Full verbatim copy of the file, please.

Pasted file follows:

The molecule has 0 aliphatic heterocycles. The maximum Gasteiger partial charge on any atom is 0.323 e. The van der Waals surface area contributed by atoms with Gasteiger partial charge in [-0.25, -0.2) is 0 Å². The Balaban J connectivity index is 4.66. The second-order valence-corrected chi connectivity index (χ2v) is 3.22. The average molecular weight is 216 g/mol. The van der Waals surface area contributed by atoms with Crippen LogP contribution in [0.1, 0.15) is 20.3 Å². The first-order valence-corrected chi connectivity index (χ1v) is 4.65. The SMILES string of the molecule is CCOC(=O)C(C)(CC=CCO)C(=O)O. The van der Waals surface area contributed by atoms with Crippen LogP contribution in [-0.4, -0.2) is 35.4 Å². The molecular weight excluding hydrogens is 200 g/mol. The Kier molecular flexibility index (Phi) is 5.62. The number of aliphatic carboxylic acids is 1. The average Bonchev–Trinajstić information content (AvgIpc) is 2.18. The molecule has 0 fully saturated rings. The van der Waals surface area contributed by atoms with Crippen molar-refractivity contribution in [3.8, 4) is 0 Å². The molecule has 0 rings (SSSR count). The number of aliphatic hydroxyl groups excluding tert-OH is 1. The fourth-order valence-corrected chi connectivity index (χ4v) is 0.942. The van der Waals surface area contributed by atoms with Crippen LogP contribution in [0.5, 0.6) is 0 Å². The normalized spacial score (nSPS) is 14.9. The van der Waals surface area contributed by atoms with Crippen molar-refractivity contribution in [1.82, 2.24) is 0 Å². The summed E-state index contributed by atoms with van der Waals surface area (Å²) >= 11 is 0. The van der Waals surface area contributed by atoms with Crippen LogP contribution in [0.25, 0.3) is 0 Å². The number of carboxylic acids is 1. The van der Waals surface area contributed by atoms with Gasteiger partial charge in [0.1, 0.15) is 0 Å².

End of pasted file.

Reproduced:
The molecule has 0 aliphatic heterocycles. The maximum Gasteiger partial charge on any atom is 0.323 e. The van der Waals surface area contributed by atoms with Gasteiger partial charge in [-0.25, -0.2) is 0 Å². The Balaban J connectivity index is 4.66. The second-order valence-corrected chi connectivity index (χ2v) is 3.22. The average molecular weight is 216 g/mol. The van der Waals surface area contributed by atoms with Crippen LogP contribution in [0.1, 0.15) is 20.3 Å². The first-order valence-corrected chi connectivity index (χ1v) is 4.65. The SMILES string of the molecule is CCOC(=O)C(C)(CC=CCO)C(=O)O. The van der Waals surface area contributed by atoms with Crippen LogP contribution in [-0.4, -0.2) is 35.4 Å². The molecular weight excluding hydrogens is 200 g/mol. The Kier molecular flexibility index (Phi) is 5.62. The number of aliphatic carboxylic acids is 1. The average Bonchev–Trinajstić information content (AvgIpc) is 2.18. The molecule has 0 fully saturated rings. The van der Waals surface area contributed by atoms with Crippen molar-refractivity contribution in [3.8, 4) is 0 Å². The molecule has 0 rings (SSSR count). The number of aliphatic hydroxyl groups excluding tert-OH is 1. The fourth-order valence-corrected chi connectivity index (χ4v) is 0.942. The van der Waals surface area contributed by atoms with Crippen LogP contribution in [0.5, 0.6) is 0 Å². The normalized spacial score (nSPS) is 14.9. The van der Waals surface area contributed by atoms with Crippen molar-refractivity contribution in [1.82, 2.24) is 0 Å². The summed E-state index contributed by atoms with van der Waals surface area (Å²) >= 11 is 0. The van der Waals surface area contributed by atoms with Crippen LogP contribution in [0.25, 0.3) is 0 Å². The number of carboxylic acids is 1. The van der Waals surface area contributed by atoms with Gasteiger partial charge in [0.1, 0.15) is 0 Å².